By: Barbara Aitken Jenkins
Success in the horse industry requires a strong combination of grit and grace.
As a stay-at-home amateur, it hit me one day that I’d compete at the AQHA World Championship Show without a trainer. I knew my husband, Cody, would be at the back gate to give me last words of encouragement, but other than, I succumbed to the fact I would compete amidst a sea of strangers.
The reality was quite the opposite.
When the draws were published, I couldn’t believe my eyes. Of the draws between 40-50, four were friends.
I was draw 44. My friend and stall mate, Caitlin Ferguson was draw 46. My best friend, Emily Russell, was draw 49, my good friend Jenny Honey was draw 50. We all joked that the World Show had suddenly become a “home show.”
We wished each other good luck in the holding pen, laughing and praying for the best.
On Tuesday night, I ran into trainer/judge/AQHA professional horseman, Brent Maxwell, whom I had formed a relationship with during my years living and working in Ohio. I casually asked him a few pattern placement questions. Without hesitation, he began talking through each maneuver.
“Ride the pattern smart,” he advised. “Use your arena, and don’t try to win the prelims. We’ll work on the finals pattern when you get there.”
A few hours before showtime on Wednesday, I ran into trainer/clinician Dana Hokana, a woman who I have collaborated with multiple times as a freelance writer. I’ve even lessoned with Dana long-distance via her video lessons with my mare Lean On Black Satin.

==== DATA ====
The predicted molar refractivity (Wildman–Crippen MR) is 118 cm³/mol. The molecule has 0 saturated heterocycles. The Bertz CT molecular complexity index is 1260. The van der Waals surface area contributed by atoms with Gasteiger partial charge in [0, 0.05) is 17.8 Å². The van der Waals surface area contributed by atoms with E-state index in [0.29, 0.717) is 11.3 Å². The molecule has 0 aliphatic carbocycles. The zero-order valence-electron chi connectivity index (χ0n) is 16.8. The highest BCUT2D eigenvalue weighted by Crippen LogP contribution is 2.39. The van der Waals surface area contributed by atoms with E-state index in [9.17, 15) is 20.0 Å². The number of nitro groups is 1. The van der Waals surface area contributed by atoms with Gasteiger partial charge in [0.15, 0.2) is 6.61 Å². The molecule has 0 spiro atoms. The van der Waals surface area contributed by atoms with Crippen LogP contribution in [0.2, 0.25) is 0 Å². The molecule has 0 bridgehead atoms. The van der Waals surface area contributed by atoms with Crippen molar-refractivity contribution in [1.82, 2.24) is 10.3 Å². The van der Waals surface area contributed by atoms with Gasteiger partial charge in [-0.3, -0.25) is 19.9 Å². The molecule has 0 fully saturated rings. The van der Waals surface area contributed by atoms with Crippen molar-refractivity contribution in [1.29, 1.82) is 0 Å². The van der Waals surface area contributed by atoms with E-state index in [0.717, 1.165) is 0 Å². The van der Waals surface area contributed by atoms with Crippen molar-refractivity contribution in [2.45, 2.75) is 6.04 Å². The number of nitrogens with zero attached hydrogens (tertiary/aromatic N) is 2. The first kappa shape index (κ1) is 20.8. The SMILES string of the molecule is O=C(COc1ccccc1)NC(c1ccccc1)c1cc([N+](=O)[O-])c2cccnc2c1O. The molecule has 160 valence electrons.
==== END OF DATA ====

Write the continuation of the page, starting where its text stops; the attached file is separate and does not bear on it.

Even though Dana had four clients competing in the Amateur Ranch Riding, she immediately stopped, gave me a hug, and proceeded to provide tips on how to best run the pattern.
“I’ve never seen your palomino mare, so you need to do what’s best for your horse, but here is what I see in this pattern,” she shared. Her last words to me were, “Let me know if you want me to be another set of eyes. I’ll help in any way I can. You will be amazing.”
With the encouragement of my friends, my family, and the professionals willing to share their expertise, I felt at ease walking into the pen. Our pattern started beautifully. Just as we had prepared. Just as I had hoped it would go.
Some of you saw my ride sitting in the stands, or tuning in to the live feed or watching the video I posted on Facebook. There is not any way I could have prepared for what happened in our extended lope. The trip, the reins ripping out of my hands, the recovery, the continued pattern. None of it was imaginable when I entered the pen. Nothing could have prepared me for those moments.
Miss Shiney kept her resolve even when everything fell out of control. Once we stopped, she stood still, ears perked, waiting on me to regain the confidence to continue. While picking up the rein, I contemplated my next move. Should I finish the pattern? Give a wave and walk out, head hung? I decided in an instant to give her another pat on the neck and said, “Come on, girl, let’s ride. ” She possessed the grit to pick up and keep going.
Miss Shiney and I walked out of the pen with a composite score of 102, one of the bottom scores of the day.
Up until the time of the trip, our ride was one that might have given us a call back for the Level 2 awards and maybe even the Level 3 finals.
Of that, I’ll never be certain.
After settling down from the shock of what happened, I felt humbled by the amount of grace my family, my friends, top professionals, and even Miss Shiney had shown me throughout the day.
Being a stay-at-home amateur does not mean you have to do it on your own. Trainers, friends, fellow amateurs alike all want success for the people who share their passion. Never be afraid to simply ask for advice from a trainer you admire or ask for a helping hand from a fellow exhibitor. In return, be supportive, encouraging, and invested in the people around you. We all love horses. We’re all in this together. The world, especially the horse show world, is much better with both grit and grace.